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RANGELY — Schools on both ends of the county are showing signs of old age.
Meeker’s school district will ask voters in the Nov. 4 general election to approve a $24 million bond issue to build a new elementary school — to replace the current one, which is nearly 70 years old — and also make improvements to the high school and middle school.
Now, the Rangely School Board has announced it will have a $15 million bond question on the November ballot. The board approved the measure at a special meeting last Thursday.
“Keeping our schools safe and up-to-date must be a priority for our district,” said School Board President Matt Scoggins.
According to a news release, the ballot question will ask voters in the Rangely district “to approve funding for building renovation, technology upgrades and transportation needs.”
Rangely Superintendent Dwayne Newman, who for the past five years was principal at Meeker High School, said an energy audit and a facilities needs assessment show the district’s schools “are in need of major renovation in areas like fire alarms, heating, roofing, paving and access for people with handicaps.”
He noted examples such as cracked sidewalks and walls and water-stained ceiling tiles as visible evidence of soil settling and leaking roofs.
“We also have significant needs that are not as visible,” Newman said, who doubles as principal of Rangely Middle School. “Last week we had to call the police dispatch and tell them to disregard repeated alarm from our entry warning system. The system is simply old and it developed a short that our people cannot fix.”
Newman said the district’s schools show wear and tear from 20 plus years of use. Parkview Elementary was built in 1978, while Rangely’s middle school and high school were built in 1984 and 1986, respectively.
“Our heating and cooling systems have lost efficiency over the years and it’s time to upgrade them before we have another major problem,” he said.
Last spring, Parkview Ele-mentary experienced boiler failure. Thanks to money from the County Capital Improvements Trust Fund, the district was able to buy a new boiler for the elementary school, which is in the process of being installed.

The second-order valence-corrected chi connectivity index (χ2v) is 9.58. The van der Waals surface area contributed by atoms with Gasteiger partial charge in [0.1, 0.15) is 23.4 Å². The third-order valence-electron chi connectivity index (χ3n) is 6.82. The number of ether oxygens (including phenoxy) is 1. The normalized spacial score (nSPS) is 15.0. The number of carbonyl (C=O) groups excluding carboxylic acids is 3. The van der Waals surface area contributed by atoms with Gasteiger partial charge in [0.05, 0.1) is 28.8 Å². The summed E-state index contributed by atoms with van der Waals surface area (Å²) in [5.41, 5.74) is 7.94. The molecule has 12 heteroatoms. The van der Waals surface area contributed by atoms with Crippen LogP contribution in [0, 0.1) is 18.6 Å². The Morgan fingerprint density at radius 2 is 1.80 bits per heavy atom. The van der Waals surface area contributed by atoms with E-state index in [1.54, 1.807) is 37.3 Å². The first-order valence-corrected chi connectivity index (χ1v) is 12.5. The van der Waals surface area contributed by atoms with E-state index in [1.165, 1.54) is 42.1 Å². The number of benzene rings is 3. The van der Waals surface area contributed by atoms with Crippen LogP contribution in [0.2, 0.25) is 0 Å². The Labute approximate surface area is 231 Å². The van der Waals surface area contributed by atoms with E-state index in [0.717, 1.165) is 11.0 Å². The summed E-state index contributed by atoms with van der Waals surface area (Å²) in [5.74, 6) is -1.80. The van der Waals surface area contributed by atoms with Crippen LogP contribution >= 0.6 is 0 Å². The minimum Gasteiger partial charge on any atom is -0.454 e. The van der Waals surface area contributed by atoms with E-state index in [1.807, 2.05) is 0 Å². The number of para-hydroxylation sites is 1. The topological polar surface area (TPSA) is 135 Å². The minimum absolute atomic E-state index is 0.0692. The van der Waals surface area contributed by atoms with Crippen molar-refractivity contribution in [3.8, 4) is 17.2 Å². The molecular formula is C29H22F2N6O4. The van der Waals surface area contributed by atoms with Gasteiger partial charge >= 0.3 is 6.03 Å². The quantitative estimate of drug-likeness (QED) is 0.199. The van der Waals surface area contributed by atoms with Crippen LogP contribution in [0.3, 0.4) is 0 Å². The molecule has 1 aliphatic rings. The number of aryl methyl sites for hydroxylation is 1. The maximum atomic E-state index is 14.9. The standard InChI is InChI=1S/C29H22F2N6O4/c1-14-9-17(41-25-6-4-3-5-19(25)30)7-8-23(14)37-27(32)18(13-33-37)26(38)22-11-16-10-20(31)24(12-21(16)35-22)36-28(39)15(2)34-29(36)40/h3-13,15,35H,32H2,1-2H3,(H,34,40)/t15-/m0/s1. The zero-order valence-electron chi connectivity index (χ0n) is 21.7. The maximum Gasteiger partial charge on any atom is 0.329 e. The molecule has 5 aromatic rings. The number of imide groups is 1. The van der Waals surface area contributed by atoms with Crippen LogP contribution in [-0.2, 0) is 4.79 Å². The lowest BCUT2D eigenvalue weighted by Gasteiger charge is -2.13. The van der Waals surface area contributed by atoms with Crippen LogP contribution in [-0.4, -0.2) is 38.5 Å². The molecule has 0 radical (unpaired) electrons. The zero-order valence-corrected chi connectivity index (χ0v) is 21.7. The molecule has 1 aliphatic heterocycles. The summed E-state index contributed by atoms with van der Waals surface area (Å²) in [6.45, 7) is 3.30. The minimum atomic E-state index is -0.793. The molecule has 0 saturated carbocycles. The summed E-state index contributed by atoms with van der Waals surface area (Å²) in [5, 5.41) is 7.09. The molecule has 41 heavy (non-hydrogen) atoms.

The project would fund renovations to all three Rangely schools.
“The bond payment would come from increased property taxes, just like in Meeker,” Newman said, adding the cost for a homeowner would be an additional $1.71 per month on a $100,000 house.
Initially, the Rangely School Board estimated the cost of the renovations at $13 million. However, the board settled on the $15 million amount for two reasons.
“One, the audit is two years past and the cost of construction materials have increased tremendously,” Newman said. “The second is the need to have a significant percentage in contingency.
“When you renovate a building, you never really know what you face in costs until you get into the work,” he added. “I think the board was wise to ask for a higher amount. If the current cost estimates remain accurate, we can always repay a portion of the bond early. If not, then we have enough reserve funding to do the jobs right.”
The school bond project would include renovations as well as buying several new buses and upgrading outdated student computers.
“We have done our best to get accurate cost figures; however, we all know significant costs can be lurking just under the surface,” Scoggins said. “Considering that the overall cost to increase from $13 million to $15 million would be less than $8 per year on a $200,000 home, it seemed prudent to make sure we have enough funds.”